Saturday, July 28, 2018

Staying Grounded on our True Foundation: Homily for "St. Timon Sunday" in the Diocese of Wichita and Mid-America and the 9th Sunday After Pentecost and the 9th Sunday of Matthew in the Orthodox Church

1 Corinthians 3:9-17; Matthew 14:22-34
          Many people today do not have a solid foundation for their lives.  We live in a time and place where it is very tempting to forget that there is more to life than getting what we want, on our own terms and when we want it. The problem, however, is that if we live simply to satisfy our own immediate desires, we risk destroying ourselves and those we love.
Saint Paul told the church at Corinth in today’s epistle reading that they were God’s temple, built on the foundation of Jesus Christ.   As we know from his letters to the Corinthians, they had fallen into so many terrible problems because they had not been living like that at all.  Prideful divisions, gross immorality, and confusion about the most basic Christian beliefs and practices had profoundly weakened them.  They were in as dangerous a position as St. Peter in today’s gospel lesson when he focused more on the wind and the waves than on the Savior.  He began to sink because he had stepped off the foundation of faith into the abyss of fear and doubt.  The Lord said, “O man of little faith, why did you doubt?” as He rescued him from drowning.
A common distortion of Christianity today is to think that the faith is all about helping us get what we want in this world on our own terms.  That may mean that we want to feel a certain way about ourselves, to be entertained, or to have a better social life.  It may mean that we want a religious justification for doing whatever we want to do or to use God to achieve a political or national goal.  Regardless of how appealing such aims may be, we must never substitute them for the one true foundation, our Lord Jesus Christ.  If we try to use Him as a means to do our own will, we will turn our backs on our true identity as God’s temple and instead fall into the bottomless pit of worshiping ourselves.  If we step away from Him as our true foundation, we will begin to sink just like Peter.
Today, however, we have an opportunity to live more faithfully as God’s temple, built on the foundation of our Savior.  That is because we observe “St. Timon Sunday” in our Diocese of Wichita and Mid-America, as we begin to take up a collection for the relief of our brothers and sisters in the Archdiocese of Bosra-Hauran in Syria. St. Timon certainly built solidly on our true foundation as one of the seventy apostles sent out by the Lord and one of the original deacons mentioned in Acts (Acts 6:5).  He was the first bishop of what is now the city of Bosra, and he died as a martyr.  He played a key role in evangelizing a region where our Lord Himself often ministered (Matt.4:25) and where St. Paul took refuge after he escaped from Damascus following his conversion. (Gal. 1:15-18)   Especially as Antiochian Orthodox Christians, we must give thanks for how St. Timon’s ministry enabled the Church to flourish in ways from which we benefit to this very day.  God used his work, along with that of so many generations of faithful Christians in the Middle East, to bring us into the fullness of the faith in the Orthodox Church.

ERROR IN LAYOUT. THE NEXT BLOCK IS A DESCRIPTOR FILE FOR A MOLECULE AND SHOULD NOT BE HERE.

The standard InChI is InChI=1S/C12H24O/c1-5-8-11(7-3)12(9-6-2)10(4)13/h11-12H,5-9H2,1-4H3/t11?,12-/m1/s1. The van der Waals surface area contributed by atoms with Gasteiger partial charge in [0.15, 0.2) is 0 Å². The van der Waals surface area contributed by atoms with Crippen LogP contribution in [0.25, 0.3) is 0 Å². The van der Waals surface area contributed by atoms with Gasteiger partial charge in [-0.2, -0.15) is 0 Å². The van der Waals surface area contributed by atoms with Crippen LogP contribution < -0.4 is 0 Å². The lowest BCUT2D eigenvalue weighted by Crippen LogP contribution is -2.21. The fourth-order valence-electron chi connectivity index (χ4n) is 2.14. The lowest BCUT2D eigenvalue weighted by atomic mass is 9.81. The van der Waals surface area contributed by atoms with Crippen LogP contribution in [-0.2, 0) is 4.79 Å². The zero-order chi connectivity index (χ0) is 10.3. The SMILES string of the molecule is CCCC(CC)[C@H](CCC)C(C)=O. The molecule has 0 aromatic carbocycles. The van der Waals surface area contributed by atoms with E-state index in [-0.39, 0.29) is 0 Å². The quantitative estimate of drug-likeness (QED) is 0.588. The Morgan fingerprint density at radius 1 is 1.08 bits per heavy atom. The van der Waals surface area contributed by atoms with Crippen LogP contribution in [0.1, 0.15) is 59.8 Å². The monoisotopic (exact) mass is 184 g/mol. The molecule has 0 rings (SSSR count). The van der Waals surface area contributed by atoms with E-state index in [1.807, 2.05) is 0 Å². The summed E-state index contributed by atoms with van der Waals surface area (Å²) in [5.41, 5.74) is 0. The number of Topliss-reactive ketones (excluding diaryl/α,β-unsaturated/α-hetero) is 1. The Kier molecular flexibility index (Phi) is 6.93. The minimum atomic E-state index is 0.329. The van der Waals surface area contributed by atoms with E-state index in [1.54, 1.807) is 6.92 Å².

This past week over 200 people died in terrorist attacks in Sweida, where the cathedral of the Archdiocese is located. Under the guidance of His Eminence, Metropolitan Saba the Church continues to do all that it can to minister faithfully and to help those in need. Probably at least half a million people have died in Syria since the start of the present conflict seven years ago, and millions have become refugees or internally displaced persons.  Many clergy and laity have become martyrs and confessors. We continue to pray in every service for Metropolitan Paul and Archbishop John, who were abducted in 2013.
Though they are far away geographically, we are members together in the Body of Christ with our suffering brothers and sisters in the Archdiocese of Bosra-Hauran.  Differences in language, culture, and nationality are completely irrelevant when it comes to the Church as God’s temple, for we share a common life and foundation in Jesus Christ.  “St. Timon Sunday” gives us an opportunity to turn away from the self-centered illusion that our life in Him should focus on fulfilling our own personal needs and desires.   Remember that the Savior came “not to be served, but to serve.” (Matt. 20:28) St. Timon offered his life for the flourishing of the Church even to the point of death as a martyr, and we enjoy the blessings of his ministry to this very day.  We will ground ourselves more squarely on the one true foundation of our Lord as we embrace His love and mercy by prayerfully making whatever offering we can over the next weeks to help the Church in Syria.  In doing so, we will show our gratitude to those who have shared the Orthodox faith with us.
It would be possible, of course, to look at the ongoing violence in Syria and conclude that nothing we do would make any difference.  Perhaps responding to such large conflicts is a matter for nations, armies, and international organizations, not the members of small parishes.  Accepting that temptation, however, would make us just like Peter when he was so distracted by the force of the wind and the size of the waves that he took his eyes off Christ, lost faith, and began to sink.   He had lost his foundation at that point, and we will lose ours if we allow any problem or challenge in life to turn us away from humble trust that the Lord remains with us, bringing good out of evil even to the point of conquering death itself.  If we really believe that, then we will make our small offerings to Him each day of our lives, offering ourselves for Him to do with as He sees fit to manifest His love, mercy, and holiness in our world of corruption.